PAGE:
Bikel was also a fierce champion of human rights. He used song and music as forms of social protest. Smolkin added percussion (a hammer and anvil) to his bold presentation of “Un Du Akerst”(from Bondage to Freedom, the Workers’ Song). This was sung in both Yiddish and English with powerful accompaniment by both Shapilsky and Boshoer. Other Yiddish songs included “A Pintele”, “Kinder Yoren”, and “Di Zun Vet Aruntergeyn”.
Smolkin’s vibrant “If I were a Rich Man” reflected Bikel’s talent as a musical theatre artist. This moving concert came to an end with the light and lively “Kretchma”, a Russian drinking song which was a favourite of Bikel’s many fans. This ensemble definitely ended the program on a high note! How could there not be an encore as demanded by the audience? We were treated to a rousing medley from the Golden Age of Yiddish American Music. “The Surrey with the Fringe on Top”, “There’s No Business Like Show Business” and “New York New York” left us definitely wanting more!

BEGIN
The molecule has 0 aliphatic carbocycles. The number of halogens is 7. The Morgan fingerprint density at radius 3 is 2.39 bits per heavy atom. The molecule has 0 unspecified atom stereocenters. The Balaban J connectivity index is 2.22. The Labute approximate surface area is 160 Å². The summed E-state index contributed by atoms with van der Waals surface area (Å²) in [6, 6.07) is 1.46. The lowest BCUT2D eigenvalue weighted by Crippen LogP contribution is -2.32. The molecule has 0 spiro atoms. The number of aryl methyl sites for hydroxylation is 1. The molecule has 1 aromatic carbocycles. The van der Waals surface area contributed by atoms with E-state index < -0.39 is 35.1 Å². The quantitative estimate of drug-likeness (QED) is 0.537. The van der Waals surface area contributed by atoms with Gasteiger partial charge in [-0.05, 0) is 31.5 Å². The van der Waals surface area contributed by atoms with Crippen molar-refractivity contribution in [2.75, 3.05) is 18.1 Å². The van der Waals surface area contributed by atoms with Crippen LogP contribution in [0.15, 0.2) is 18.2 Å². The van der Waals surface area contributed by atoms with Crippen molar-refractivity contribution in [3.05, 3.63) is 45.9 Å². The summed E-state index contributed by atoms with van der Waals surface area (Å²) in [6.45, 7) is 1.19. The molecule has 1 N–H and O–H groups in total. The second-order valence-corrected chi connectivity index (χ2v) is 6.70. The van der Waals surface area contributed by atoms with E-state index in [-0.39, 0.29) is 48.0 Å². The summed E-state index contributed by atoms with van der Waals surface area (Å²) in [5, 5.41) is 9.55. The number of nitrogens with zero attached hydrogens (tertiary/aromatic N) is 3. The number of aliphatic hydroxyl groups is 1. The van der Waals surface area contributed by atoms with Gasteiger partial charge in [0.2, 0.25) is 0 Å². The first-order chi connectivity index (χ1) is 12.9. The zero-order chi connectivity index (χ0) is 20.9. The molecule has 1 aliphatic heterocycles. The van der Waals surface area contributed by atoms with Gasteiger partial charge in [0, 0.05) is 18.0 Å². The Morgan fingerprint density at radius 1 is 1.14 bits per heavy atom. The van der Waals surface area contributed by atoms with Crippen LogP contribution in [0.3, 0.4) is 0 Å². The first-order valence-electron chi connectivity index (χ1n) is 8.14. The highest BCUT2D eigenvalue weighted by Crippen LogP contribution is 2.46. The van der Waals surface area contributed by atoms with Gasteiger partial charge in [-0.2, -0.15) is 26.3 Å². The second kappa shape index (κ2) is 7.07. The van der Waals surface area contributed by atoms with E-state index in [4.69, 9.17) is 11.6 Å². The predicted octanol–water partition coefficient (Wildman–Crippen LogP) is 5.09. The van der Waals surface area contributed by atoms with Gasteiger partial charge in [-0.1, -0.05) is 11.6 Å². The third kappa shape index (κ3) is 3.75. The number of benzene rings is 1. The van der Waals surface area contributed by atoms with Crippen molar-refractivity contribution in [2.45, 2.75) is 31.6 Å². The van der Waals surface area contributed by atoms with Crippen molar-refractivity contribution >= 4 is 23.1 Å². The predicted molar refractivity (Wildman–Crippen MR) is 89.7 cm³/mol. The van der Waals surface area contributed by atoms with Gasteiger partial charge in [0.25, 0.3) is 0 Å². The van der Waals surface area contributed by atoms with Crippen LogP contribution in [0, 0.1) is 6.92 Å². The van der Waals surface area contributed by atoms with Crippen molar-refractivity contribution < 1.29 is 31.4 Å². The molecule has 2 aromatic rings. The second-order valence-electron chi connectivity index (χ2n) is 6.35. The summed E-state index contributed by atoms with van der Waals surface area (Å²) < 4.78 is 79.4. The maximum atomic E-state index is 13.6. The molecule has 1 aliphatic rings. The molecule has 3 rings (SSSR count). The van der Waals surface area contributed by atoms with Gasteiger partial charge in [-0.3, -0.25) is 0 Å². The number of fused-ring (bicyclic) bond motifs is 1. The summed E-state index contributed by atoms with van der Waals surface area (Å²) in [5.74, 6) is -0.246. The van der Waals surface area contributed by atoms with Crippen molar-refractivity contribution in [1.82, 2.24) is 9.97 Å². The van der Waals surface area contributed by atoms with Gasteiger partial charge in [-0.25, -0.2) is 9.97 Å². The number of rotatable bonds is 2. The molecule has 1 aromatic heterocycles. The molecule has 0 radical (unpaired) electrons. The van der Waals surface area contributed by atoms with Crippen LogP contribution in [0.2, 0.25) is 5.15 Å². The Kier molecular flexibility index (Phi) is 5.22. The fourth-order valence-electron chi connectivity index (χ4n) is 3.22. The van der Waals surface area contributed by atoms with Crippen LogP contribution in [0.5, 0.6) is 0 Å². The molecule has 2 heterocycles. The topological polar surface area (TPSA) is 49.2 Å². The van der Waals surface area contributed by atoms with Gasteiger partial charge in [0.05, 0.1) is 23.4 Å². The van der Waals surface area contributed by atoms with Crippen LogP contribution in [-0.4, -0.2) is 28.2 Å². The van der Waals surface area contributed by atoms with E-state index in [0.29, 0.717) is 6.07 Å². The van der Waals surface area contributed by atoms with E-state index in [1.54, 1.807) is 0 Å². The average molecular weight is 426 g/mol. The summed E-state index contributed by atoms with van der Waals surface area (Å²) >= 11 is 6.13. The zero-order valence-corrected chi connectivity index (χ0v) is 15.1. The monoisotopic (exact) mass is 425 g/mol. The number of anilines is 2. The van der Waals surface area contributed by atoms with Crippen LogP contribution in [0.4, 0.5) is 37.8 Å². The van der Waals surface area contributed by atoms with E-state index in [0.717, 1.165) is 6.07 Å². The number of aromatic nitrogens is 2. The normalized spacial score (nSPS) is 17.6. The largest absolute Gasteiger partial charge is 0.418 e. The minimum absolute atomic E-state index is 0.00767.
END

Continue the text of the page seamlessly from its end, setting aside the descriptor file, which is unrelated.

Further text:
The second concert of the Festival took place on Monday, June 26th also at the Art Gallery. Can an evening of Yiddish humour, stories, music, and yes, even tap dancing, be summed up in two words? Michael Smolash is the answer! “A Bis’l Zun” is definitely a concert not to be missed. Smolash is currently the cantor at Temple Israel in West Bloomington, Michigan. Hailing from Montreal, he grew up in a Yiddish speaking family and is a veteran of Yiddish theatre productions. His previous appearances here in Winnipeg have been at Rainbow Stage and with the Winnipeg Jewish Theatre. This song and dance man is a well-travelled musical theatre performer. Shawn Mcdonald accompanied Smolash on the piano and vocals. He is the musical arranger at Temple Israel as well as the artistic director of Arbor Opera Theatre in nearby Ann Arbor.
Smolash’s rich tenor voice soared as he opened the show with “Abi Gezundt”. A few husband and wife jokes preceded the comical “Ich Been A Border Bei Mein Vibe”. McDonald’s operatic harmony added to the arrangement of the melancholy “Farges Mich Nit”. Smolash’s description of the origin of a “nigh” - a melody, was transformed into a tender rendition of the song, “A Nigun” with Mcdonald’s tenor resonating like a faraway echo.